Project in Uruguay: impressions and challenges shared by Romualdas, our Project Manager, straight from sunny South America
We will be working on a modern pulp mill in Uruguay for several years, so there will be no shortage of news about the project. We have already completed 17% the works to be carried out there: everything is going as planned. Romualdas Jurevičius, Project Manager, who has been working on this project for a long time, has visited Uruguay to ensure that the tasks are properly coordinated. This recent interview is to share his impressions from the business trip.
– You have been working on projects abroad for quite a long time now, which has helped to empower your competencies. How has your career progressed at PASSER SIDC?
I have been working in foreign projects since 2015. I started as a welder, later became a foreman, then a supervisor, and now I am a project manager.
– Let’s talk about the current project in Uruguay. How long did the trip to this country take?
The travel from Klaipėda to the site takes about 60 hours.
– Did you have some spare time to get to know this country? What are your impressions about Uruguay?
Montevideo (the capital of Uruguay) did not leave much of an impression, except for the driving culture of the locals, which cannot be compared to what we have in Europe. For example, cars in Uruguay start moving without showing any indication of this intended action, while taxis and motorcycles ride as they wish, and the streets are narrow. Special transport vehicles (ambulance, police) always ride with the siren alarm lights on, which was very strange for us. We asked the locals why this was the case, and they explained that the way should be given to this kind of transport only when audible alarm is on.
The capital itself is quite gloomy, not very tidy. Still, I really appreciated the hospitality of the local people.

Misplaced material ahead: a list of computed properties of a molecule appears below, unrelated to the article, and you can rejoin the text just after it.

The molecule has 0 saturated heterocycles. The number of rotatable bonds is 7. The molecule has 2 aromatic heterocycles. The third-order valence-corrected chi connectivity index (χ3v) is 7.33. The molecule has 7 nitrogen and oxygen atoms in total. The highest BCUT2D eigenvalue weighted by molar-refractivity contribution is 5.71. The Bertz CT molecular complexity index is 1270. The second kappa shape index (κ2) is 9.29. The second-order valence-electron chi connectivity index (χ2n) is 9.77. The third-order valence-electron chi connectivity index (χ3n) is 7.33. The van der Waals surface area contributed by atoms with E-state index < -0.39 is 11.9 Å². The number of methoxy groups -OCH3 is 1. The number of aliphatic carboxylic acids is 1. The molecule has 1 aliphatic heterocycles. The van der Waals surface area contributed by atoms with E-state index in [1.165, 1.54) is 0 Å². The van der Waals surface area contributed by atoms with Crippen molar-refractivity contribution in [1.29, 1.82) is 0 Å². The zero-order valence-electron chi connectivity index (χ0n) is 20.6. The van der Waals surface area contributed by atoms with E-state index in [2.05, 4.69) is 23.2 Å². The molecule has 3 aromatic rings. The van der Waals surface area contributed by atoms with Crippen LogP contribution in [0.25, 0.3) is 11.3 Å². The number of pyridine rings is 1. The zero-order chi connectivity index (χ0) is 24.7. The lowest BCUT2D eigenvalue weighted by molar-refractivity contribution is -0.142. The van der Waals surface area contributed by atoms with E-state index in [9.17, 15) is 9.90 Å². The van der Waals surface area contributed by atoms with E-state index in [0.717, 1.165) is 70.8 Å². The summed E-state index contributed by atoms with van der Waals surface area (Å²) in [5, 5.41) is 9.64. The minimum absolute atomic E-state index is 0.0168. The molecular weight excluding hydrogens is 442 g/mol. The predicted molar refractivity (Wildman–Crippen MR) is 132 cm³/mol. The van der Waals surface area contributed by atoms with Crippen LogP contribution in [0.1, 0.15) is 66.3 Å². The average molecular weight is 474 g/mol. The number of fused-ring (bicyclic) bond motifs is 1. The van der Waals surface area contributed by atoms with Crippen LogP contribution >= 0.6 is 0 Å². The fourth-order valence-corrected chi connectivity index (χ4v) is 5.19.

North of Montevideo, in the city of Durazno where I stayed, was much quieter, not so much rush and stress. On the way from Montevideo to Durazno, most of the surrounding areas are plains and wide fields where oxen and other cattle graze.
– Did you feel like working in a very distant country?
In Uruguay, very few people speak English, which immediately made me feel like I was in a distant country.
– As you travelled to Uruguay during the pandemic, what travel arrangements had to be followed at that time?
First, a permit to enter Uruguay has to be obtained, which requires a certificate of no criminal record and other notarised documents. A negative Covid-19 test certificate valid for at least 72 hours before arrival to the country is required prior to departure. Upon arrival, a 14-day self-isolation is mandatory, which can be shortened to 7 days after you take the Covid-19 test and the test result is negative.
– What other memorable things happened during the business trip? Have you noticed certain differences in living standards or other differences compared to Lithuania?
I had a curious situation at the airport where someone collected my suitcase (it was of the same design). It wasn’t until I opened the suitcase that I noticed that my stuff wasn’t there. I’m glad I managed to get my suitcase back in an hour.
And in terms of differences, the standard of living in Uruguay is similar to that in Lithuania. On arrival, I stayed in a 4-star hotel – in Europe such a place would correspond to a 2-star hotel.
In brief, a project in Uruguay is full of challenges, and certainly not every employer provides an opportunity to gain experience and work in such an exotic country. I am glad that my competencies and growth are noticed and appreciated by the company where I work.